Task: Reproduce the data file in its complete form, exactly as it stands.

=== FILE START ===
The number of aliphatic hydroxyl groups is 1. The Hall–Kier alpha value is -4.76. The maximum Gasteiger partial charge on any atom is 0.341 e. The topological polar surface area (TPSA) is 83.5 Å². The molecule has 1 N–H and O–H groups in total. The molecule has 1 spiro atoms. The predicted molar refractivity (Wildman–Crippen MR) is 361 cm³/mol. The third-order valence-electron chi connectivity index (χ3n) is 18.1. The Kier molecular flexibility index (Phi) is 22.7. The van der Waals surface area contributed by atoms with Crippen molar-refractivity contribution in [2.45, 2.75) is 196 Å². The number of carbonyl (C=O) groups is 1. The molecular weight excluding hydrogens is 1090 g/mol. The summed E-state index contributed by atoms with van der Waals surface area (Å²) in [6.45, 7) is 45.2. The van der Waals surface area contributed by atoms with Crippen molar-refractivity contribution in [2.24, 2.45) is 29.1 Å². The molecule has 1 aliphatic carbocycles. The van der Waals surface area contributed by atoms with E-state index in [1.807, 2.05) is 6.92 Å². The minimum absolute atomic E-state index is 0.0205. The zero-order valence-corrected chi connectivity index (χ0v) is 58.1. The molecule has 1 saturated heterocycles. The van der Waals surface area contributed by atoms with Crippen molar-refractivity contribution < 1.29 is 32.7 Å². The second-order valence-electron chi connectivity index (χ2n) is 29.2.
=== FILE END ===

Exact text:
The number of aliphatic hydroxyl groups is 1. The Hall–Kier alpha value is -4.76. The maximum Gasteiger partial charge on any atom is 0.341 e. The topological polar surface area (TPSA) is 83.5 Å². The molecule has 1 N–H and O–H groups in total. The molecule has 1 spiro atoms. The predicted molar refractivity (Wildman–Crippen MR) is 361 cm³/mol. The third-order valence-electron chi connectivity index (χ3n) is 18.1. The Kier molecular flexibility index (Phi) is 22.7. The van der Waals surface area contributed by atoms with Crippen molar-refractivity contribution in [2.45, 2.75) is 196 Å². The number of carbonyl (C=O) groups is 1. The molecular weight excluding hydrogens is 1090 g/mol. The summed E-state index contributed by atoms with van der Waals surface area (Å²) in [6.45, 7) is 45.2. The van der Waals surface area contributed by atoms with Crippen molar-refractivity contribution in [2.24, 2.45) is 29.1 Å². The molecule has 1 aliphatic carbocycles. The van der Waals surface area contributed by atoms with E-state index in [1.807, 2.05) is 6.92 Å². The minimum absolute atomic E-state index is 0.0205. The zero-order valence-corrected chi connectivity index (χ0v) is 58.1. The molecule has 1 saturated heterocycles. The van der Waals surface area contributed by atoms with Crippen molar-refractivity contribution < 1.29 is 32.7 Å². The second-order valence-electron chi connectivity index (χ2n) is 29.2.